Friday, April 17, 2009

Quarterly Essay Issue 32: American Revolution, The Fall of Wall Street and the Rise of Barack Obama, by Kate Jennings

I keep getting sucked into reading the Quarterly Essays from Black Inc. Books when I should know better. In my defence, their titles and authors always make them seem so interesting, but then you read and you think, is that it? The intellectual climate in this country is pretty dire, if these essays are the best that is on offer. They’re just so bland and tepid, unless I’m missing something.

Kate Jennings, who worked for years as a speech writer on Wall Street, should have been able to write a sizzling essay into the crash of the American financial system and the rise of Obama, but she doesn't. Instead we get this lazy, self indulgent 90 page blab.

Jennings says nothing at all of interest, but just gives us a set of her diary clippings for the campaign. We read about her television viewing habits, friends she's hung out with, books and articles she's read. Big deal.

If someone had submitted this to me I'd have rejected it. I presume someone commissioned it, and was stuck with what she submitted. (Guy Rundle would have been a better pick for this, but he’s done a similar job in a book for Penguin, which I’ve almost finished reading.)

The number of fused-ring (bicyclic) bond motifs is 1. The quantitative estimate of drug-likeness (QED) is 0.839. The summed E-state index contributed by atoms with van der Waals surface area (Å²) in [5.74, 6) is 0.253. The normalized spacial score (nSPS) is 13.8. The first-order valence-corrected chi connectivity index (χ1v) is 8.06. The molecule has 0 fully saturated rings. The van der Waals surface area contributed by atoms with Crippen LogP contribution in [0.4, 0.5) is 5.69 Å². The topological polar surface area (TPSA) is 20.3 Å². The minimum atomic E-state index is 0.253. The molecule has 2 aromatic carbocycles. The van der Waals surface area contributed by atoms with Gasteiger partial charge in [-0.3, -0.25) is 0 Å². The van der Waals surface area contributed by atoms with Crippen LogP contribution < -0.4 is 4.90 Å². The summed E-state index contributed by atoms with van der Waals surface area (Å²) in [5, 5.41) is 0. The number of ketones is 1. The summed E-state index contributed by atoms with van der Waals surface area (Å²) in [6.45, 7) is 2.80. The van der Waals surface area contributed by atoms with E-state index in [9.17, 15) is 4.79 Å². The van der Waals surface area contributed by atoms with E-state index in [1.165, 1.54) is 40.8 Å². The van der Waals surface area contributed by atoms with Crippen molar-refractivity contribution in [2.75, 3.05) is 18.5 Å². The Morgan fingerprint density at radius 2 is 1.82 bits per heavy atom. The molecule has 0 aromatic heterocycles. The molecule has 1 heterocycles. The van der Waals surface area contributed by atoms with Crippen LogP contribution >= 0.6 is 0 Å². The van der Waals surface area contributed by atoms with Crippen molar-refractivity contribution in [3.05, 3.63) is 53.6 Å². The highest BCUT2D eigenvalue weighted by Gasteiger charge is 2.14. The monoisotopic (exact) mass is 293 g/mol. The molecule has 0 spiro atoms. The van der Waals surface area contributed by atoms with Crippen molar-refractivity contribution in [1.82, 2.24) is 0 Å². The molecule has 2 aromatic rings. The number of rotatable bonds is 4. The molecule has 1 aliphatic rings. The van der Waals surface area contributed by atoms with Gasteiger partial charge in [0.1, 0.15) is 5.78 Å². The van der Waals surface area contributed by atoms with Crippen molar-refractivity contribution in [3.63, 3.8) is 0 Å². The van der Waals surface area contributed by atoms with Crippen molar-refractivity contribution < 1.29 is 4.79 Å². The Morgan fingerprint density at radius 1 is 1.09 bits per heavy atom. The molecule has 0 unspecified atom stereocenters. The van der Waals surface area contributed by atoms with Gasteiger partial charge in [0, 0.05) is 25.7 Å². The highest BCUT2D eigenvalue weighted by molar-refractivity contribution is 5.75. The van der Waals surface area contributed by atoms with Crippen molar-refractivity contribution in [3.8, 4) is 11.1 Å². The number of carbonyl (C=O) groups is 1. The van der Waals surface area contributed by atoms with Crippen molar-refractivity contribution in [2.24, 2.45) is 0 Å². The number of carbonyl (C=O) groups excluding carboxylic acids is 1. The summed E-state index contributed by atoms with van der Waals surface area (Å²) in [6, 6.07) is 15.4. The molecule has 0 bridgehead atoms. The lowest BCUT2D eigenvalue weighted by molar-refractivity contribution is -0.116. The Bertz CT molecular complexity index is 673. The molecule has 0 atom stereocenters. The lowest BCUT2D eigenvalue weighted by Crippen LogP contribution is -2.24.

On balance, I'd have to say a lot of the Quarterly Essays are nothing more than hot air. They all feature left wing, progressive writers. I fear they're doing their cause, if they have one, a disservice.

The problem with these essays could perhaps be fixed somewhat if the editors cast their net a bit further out. The writers that are chosen for these essays are rather an homogenous lot. The intellectual mood and temperature is always the same. Why can’t they write something cracking and fiery and polemical?

There are heaps of other writers out there, but yet we get repeat essays from the same authors. Why not get writers with a different view? Um, interesting writers.

Something, anything, needs to be done to improve the quality of these essays. Yes, I'm a sucker, and will no doubt read further essays. I am intrigued to see what Anabel Crabb's upcoming essay will deliver.

Sigh. I think I've said enough on the matter. I hope this posting doesn’t sound too narky, but this essay left me feeling really ripped off.

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